I did have a nickname: Posh Pete. I've always been able to step into any world. I can hang out with aristocrats and multi-millionaires in manor houses, as well as people in the criminal underworld, in no-go areas in Cardiff and Bristol. I've been able to walk into any situation and walk out again. I view everyone, no matter who you are or what you are, as an equal.
Anyone try to kill you?
Yes. I started going out with a girl in Bristol whose ex-boyfriend was a Yardie. He decided to engineer the robbery of two kilos of coke from me and went out partying. Very quickly I found out where he was. I called a meeting at some steps beside Browns, a restaurant near Clifton. For back up I didn't have muscle, exactly; instead, I had two guys who were psychotic, highly dangerous. We were parked up opposite the steps and saw their car circling with an open window and a guy in the back carrying a gun, ready to shoot me on the steps. I called him and told him to meet me in the restaurant. I sat down, and it's packed, and he comes in all boisterous, threatening to kill me, with a 9mm tucked into his trousers. I stood up – the restaurant had gone dead quiet – and said, "What you going to do, shoot me in front of all these people, are you that stupid?" He walked out and I got most of the money back in the end.
Did your family and friends know what was going on?
By this time I'd stepped up the coke to ten kilos a week, I was earning about £30,000 a month and I was living it large. I was renting a wing of a manor house in Slad Valley, where Laurie Lee wrote Cider with Rosie, and driving a Mercedes Compressor, Saab and Volvo. Questions were being asked, like "What are you doing for money?" and, "What the hell is going on?" I had a cover as an antiques dealer, which is something I did do a bit of.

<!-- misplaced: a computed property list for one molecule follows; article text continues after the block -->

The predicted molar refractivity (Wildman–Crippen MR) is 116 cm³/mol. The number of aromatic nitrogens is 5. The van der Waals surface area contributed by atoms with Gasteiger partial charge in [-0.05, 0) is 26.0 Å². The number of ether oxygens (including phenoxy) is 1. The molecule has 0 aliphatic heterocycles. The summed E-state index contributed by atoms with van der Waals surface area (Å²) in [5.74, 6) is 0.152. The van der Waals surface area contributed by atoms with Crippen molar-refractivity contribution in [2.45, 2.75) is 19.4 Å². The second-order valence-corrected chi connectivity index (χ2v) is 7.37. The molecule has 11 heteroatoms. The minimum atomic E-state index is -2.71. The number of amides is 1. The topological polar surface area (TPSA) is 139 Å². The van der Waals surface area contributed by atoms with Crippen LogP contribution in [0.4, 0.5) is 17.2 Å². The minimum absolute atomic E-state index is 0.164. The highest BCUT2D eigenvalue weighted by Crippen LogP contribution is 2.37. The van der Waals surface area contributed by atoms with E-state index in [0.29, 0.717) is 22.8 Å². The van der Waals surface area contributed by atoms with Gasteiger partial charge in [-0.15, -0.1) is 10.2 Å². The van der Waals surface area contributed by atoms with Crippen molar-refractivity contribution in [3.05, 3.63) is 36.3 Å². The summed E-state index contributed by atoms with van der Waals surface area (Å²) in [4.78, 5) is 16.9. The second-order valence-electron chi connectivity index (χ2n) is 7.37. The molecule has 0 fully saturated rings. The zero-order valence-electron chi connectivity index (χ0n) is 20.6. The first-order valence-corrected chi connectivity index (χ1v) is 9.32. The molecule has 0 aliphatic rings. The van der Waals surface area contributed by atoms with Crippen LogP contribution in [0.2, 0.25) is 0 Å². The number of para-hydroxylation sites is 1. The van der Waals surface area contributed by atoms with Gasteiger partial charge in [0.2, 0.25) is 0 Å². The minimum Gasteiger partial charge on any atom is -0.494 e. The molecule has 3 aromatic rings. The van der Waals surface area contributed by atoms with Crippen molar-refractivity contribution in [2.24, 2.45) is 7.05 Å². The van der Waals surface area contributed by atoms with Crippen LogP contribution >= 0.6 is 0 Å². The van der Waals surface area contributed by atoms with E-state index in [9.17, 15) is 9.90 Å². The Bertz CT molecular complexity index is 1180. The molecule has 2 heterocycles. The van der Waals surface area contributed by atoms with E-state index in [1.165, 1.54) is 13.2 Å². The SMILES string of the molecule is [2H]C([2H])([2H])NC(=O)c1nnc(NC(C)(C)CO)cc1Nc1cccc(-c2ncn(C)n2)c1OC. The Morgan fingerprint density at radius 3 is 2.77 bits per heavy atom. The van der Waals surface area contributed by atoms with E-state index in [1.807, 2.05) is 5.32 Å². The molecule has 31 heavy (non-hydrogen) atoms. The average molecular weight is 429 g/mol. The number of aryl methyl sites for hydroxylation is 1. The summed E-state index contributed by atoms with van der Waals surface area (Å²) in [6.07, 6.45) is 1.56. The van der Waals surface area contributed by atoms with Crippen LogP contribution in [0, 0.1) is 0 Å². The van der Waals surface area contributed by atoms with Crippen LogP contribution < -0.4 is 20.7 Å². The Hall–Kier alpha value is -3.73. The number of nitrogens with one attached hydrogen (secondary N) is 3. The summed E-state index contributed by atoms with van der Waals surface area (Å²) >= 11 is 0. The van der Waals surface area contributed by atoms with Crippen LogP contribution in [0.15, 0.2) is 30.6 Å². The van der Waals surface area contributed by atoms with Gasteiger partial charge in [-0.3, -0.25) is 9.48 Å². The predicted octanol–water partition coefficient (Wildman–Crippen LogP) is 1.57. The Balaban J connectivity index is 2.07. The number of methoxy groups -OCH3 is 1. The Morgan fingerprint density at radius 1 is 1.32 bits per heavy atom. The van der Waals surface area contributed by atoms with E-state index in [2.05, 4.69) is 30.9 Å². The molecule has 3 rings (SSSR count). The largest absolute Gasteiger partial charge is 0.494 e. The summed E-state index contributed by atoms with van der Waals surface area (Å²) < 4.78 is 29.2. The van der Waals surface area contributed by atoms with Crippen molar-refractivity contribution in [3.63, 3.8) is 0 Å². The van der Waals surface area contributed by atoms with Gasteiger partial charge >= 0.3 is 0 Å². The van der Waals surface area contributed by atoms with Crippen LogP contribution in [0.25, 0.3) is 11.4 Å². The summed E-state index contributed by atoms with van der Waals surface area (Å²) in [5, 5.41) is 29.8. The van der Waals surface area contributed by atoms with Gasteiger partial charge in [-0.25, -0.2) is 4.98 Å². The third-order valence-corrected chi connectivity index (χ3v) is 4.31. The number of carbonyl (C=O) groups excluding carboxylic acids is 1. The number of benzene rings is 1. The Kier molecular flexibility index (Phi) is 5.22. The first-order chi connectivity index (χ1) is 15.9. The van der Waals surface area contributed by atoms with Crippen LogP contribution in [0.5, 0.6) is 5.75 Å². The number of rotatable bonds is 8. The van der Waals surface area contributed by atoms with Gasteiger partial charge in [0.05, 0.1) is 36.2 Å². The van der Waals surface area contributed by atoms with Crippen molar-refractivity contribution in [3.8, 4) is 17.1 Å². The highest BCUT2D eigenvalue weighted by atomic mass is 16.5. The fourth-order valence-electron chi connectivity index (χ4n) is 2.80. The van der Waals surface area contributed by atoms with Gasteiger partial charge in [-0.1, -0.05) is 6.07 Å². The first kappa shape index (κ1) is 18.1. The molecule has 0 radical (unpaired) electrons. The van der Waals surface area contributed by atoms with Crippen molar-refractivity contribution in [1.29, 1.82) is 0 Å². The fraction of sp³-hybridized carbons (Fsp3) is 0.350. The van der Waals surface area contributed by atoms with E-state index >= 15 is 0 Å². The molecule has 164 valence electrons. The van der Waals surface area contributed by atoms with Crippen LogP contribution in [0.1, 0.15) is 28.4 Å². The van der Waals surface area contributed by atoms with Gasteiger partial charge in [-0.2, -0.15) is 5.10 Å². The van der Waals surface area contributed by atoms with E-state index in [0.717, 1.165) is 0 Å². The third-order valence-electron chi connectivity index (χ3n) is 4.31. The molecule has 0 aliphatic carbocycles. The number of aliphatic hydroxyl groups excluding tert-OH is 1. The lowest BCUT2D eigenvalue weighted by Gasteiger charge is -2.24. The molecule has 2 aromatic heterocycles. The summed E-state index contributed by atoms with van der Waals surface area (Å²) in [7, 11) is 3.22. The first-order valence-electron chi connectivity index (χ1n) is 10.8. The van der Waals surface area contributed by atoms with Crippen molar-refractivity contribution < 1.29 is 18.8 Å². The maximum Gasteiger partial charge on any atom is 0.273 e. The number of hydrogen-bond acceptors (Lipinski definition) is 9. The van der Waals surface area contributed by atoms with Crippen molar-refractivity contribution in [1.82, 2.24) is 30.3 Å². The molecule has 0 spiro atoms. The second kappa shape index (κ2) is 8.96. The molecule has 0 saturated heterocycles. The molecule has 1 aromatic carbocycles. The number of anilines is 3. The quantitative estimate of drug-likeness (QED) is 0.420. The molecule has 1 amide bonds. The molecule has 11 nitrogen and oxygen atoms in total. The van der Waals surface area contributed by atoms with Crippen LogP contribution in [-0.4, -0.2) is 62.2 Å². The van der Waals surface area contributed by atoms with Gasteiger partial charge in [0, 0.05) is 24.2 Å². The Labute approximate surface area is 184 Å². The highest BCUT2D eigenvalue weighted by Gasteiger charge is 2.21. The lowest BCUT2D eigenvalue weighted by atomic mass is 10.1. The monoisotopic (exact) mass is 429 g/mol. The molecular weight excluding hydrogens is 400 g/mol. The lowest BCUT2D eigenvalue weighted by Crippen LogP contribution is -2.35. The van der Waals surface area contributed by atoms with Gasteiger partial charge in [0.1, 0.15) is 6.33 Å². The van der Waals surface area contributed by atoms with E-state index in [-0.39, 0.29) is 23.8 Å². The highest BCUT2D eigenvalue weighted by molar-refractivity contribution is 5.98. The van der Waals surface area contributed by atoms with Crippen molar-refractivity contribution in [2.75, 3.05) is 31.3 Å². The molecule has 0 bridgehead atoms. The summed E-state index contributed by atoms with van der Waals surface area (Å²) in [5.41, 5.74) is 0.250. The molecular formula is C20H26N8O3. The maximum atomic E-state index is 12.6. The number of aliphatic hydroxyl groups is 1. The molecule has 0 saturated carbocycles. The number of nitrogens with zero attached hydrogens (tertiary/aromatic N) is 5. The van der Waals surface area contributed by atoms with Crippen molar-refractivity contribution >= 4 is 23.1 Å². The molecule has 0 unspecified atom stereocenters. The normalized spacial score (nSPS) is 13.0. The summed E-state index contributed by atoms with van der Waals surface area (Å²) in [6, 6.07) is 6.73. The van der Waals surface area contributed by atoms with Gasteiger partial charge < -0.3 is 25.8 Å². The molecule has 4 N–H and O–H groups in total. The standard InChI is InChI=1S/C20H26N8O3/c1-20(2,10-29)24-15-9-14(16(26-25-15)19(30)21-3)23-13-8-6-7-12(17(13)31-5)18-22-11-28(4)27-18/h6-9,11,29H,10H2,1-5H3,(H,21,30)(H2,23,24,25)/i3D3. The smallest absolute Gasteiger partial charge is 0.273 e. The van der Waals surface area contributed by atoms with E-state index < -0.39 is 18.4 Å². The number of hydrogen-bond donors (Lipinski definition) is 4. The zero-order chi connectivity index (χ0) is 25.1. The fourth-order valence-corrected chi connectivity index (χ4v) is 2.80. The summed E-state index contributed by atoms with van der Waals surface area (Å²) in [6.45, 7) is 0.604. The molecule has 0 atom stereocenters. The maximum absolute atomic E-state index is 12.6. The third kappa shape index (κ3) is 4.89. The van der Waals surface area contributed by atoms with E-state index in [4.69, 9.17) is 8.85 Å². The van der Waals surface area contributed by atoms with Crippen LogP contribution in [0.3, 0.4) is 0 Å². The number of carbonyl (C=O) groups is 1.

How did you move into international smuggling?
Actually, I had already smuggled drugs into Britain while I was at Cardiff University. I became friendly with an older student who had pill-making contacts out in Amsterdam, so we decided to put together an import. I think it ended up being 2,000 ecstasy pills. I hired a car and drove over. The suppliers were a strange bunch, a bit like a Scientology cult. They were supposed to have vac-packed the pills and put them in the lining of a bomber jacket, but they were just loose in the jacket. When I got back to Calais on the ferry, a dog indicated my car because my jacket was in it. They pulled me in, so I put on the jacket. They never searched me with the dog, so I got away with it.
"I think the only way they are going to solve all the problems around drugs is to legalise them, grow them as a normal crop, control and tax them like alcohol and tobacco. That takes out the criminals."
What made you branch out to South America?
In 2002 I got five years in prison after the police found 5,000 pills and a load of cannabis, cocaine, amphetamine and heroin in my lock-up in Gloucestershire. Right at the start of my prison sentence I was thinking, 'If I'm going to carry this on when I get out, I need to rethink. Obviously I'm well known in Britain now, so the only thing I'm going to do is high value, low volume cocaine smuggling.' But with 9/11 happening, I knew security was getting ramped up. I knew it going to be tough. One day I was reading a story in The Sunday Times about a guy who had impregnated a load of coke into some plastic garden furniture; immediately, I thought, 'That is definitely the way forward – that is genius.'
How did your plans come into action?
When I got released after two-and-a-half years, I went to London to get introduced to a Colombian and Chilean. They were bringing coke into Britain impregnated in rubber, in the groundsheets of tents. The Colombian had a contact in Cali, an ex-military guy who was in charge of sourcing the coke, putting it into the rubber, packaging it and getting it to Ecuador for smuggling over to the UK. He was a gym instructor, very calm and collected and friendly. But the flipside of that is that I knew he wouldn't hesitate to kill me. Any sort of doubt or problem, you'd be, you know, dead.